Valence Security, a company that secures the infrastructure of enterprise apps, today announced it has raised $25 million in a Series A round led by M12, the corporate venture arm of Microsoft, with participation from YL Ventures, Porsche Ventures, Akamai Technologies, Alumni Ventures and former Symantec CEO Michael Fey. The new capital brings the total company raised to $32 million, and co-founder Shlomi Matichin says it will be committed to product development and doubling Valence’s 25-strong workforce by the end of the year.
Matichin co-founded Valence Security in 2021 with Yoni Shohet. A two-time entrepreneur, Shohet previously launched SCADAfence, an industrial Internet of Things security startup. Matichin, for his part, was one of the founders of Capester, a platform for cataloging videos of civil violations.
“In recent years, malicious actors have focused on the interconnectivity between software-as-a-service (SaaS) applications, exploiting the potential for their attack campaigns, as we saw in the SolarWinds breach,” Matichin said. to londonbusinessblog.com in an email interview. “Organizations are struggling to secure this [app] mesh — a growing, complex, and interconnected environment of third-party SaaS apps, integrations, identities, privileges, and data.”
Matichin and Shohet built Valence to address these visibility challenges in the SaaS supply chain, including misconfigurations, risk prioritization, and remediation. The platform attempts to discover all of a company’s SaaS apps and contextualize them with vendor risk assessments, and provides tools to detect misconfigured security controls and deviations from established policies.
Valence can also help manage risky, inactive, and privileged authentication keys, third-party integrations, and low-code workflows, Matichin says, in addition to potentially insecure public files and emails forwarded externally. Identity security flows within Valence, meanwhile, focus on ensuring that users are managed by a central identity provider, using multi-factor authentication, and that they are properly locked out.
According to Matichin, the driving force behind demand for these services is the increasing threats faced by businesses – and the general proliferation of SaaS apps. The average enterprise uses about 80 SaaS apps, with BetterCloud estimate that companies with more than 1,000 employees use more than 150 apps. This opens up companies to attacks. According to a Dimensional Research questionnaire Commissioned by ReversingLabs, a cybersecurity provider, just over half (51%) of IT security teams report that they can protect their software from supply chain attacks.
The impact of such attacks can be devastating. In a recent article, Kaspersky estimated the cost of a supply chain software attack on a company at $1.4 million. This does not take into account the lost revenue due to additional downtime incurred during remediation, which can significantly increase costs (to the extent of thousands until millions of dollars) and damage a company’s reputation.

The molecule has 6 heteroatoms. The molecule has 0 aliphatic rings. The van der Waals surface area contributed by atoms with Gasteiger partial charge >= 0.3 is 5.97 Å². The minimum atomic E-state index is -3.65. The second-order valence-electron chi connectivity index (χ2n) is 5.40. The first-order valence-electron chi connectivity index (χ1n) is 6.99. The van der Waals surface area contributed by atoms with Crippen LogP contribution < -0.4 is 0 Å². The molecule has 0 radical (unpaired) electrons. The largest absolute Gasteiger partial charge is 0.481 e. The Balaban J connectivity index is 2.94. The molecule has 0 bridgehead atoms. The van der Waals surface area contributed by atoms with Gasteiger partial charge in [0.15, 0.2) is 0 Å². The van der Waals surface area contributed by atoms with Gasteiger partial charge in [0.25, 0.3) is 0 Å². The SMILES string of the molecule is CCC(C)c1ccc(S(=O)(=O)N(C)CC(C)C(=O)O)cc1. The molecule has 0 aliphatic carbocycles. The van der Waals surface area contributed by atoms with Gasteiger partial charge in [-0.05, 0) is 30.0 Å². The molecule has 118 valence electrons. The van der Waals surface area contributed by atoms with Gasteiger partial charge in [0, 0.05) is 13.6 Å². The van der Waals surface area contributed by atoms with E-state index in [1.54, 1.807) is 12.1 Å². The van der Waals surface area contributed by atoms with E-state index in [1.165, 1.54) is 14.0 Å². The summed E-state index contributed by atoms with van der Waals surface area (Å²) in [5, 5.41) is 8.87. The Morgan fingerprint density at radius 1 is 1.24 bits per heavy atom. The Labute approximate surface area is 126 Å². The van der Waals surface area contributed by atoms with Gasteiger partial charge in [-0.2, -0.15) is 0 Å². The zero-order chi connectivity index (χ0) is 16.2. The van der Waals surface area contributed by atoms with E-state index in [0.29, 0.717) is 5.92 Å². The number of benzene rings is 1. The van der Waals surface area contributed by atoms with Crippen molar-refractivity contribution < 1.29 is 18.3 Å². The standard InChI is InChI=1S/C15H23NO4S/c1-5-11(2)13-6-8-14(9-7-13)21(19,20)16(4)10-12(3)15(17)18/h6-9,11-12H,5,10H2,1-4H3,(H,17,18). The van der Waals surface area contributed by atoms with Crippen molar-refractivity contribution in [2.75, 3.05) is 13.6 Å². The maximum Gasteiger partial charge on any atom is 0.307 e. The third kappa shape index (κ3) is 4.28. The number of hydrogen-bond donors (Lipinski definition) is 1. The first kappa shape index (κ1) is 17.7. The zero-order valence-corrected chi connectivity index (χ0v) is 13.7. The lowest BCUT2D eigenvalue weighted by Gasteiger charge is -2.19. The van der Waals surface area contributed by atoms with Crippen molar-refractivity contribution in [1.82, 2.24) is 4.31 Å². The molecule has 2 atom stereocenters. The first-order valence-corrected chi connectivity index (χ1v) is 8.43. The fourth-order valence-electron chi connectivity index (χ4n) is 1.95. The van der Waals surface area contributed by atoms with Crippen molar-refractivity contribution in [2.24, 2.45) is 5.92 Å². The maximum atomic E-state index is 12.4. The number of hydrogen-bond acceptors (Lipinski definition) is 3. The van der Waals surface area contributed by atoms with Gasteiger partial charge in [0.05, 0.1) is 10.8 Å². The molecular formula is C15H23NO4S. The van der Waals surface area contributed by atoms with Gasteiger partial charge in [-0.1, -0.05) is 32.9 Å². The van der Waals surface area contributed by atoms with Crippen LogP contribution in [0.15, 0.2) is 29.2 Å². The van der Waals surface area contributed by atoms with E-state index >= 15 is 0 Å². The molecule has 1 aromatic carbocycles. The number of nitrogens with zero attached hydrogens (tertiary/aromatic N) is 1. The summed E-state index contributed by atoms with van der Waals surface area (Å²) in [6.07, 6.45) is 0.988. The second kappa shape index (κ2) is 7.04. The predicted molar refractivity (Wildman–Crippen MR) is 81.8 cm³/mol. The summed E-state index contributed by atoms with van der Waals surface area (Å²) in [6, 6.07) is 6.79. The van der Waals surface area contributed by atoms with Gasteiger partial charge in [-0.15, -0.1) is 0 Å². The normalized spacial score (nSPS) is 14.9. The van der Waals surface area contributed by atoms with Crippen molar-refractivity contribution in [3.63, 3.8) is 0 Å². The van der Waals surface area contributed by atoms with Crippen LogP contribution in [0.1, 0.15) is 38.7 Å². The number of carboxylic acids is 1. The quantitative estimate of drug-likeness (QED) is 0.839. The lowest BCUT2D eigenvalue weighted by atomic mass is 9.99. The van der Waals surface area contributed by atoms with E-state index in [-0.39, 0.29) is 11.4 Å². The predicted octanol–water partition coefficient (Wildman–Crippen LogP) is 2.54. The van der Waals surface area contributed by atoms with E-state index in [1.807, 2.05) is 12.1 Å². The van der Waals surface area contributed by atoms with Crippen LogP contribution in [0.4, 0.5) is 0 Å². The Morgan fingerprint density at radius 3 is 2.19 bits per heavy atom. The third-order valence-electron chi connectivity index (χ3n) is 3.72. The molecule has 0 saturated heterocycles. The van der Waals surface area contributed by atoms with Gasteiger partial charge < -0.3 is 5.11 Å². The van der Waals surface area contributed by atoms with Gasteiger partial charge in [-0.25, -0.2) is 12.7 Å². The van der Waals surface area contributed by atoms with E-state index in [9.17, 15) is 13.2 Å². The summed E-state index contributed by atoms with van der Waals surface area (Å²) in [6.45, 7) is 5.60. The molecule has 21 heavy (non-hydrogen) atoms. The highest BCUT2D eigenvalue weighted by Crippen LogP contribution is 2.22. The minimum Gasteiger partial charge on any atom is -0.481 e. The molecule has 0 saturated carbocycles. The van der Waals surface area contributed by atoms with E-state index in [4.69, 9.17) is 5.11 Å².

“Beyond security concerns, the impact of SaaS attacks on the supply chain is at the top of business priorities in light of the growing number of high-profile SaaS delivery breaches over the past two years,” Matichin said. “These breaches can expose multiple interconnected SaaS applications for a single organization and threaten the mission-critical data stored in those applications. This risk to business objectives, as well as business continuity and efficiency due to the significant impact these breaches have on SaaS usage, should be top-of-mind for the C-suite.”
Tel Aviv-based Valence competes with a number of vendors in the supply chain’s SaaS app security space, including Canonic Security, Atmosec (which raised $6 million), Astrix Security ($15 million), Wing Security ($26 million). million), AppOmni ($123 million), Obsidian Security ($119.5 million), and Adaptive Shield ($34 million). When asked if that worries him, Matichin responded by highlighting what he sees as a growing need for visibility and control over SaaS assets and remediation of the risks.
“As remote working conditions accelerated the adoption and adoption of SaaS applications, a unique and unaddressed risk surface revealed a growing need for SaaS security solutions targeting the vast SaaS mesh,” said Matichin. “In this regard, Valence was strongly positioned to address the unique security and business needs at the height of the pandemic, [and] Valence will continue to set the standard for SaaS security going forward.”
Matichin did not disclose the size of Valence’s customer base or projected revenue. But even if it’s lower than the company’s closest competitors, VCs seem ready and willing to throw their weight behind security vendors. In the first half of 2022, $12.5 billion of venture capital was invested in more than 530 deals, according to to a report from investment firm Momentum Cyber — in line with the $12.6 billion invested in H1 2021.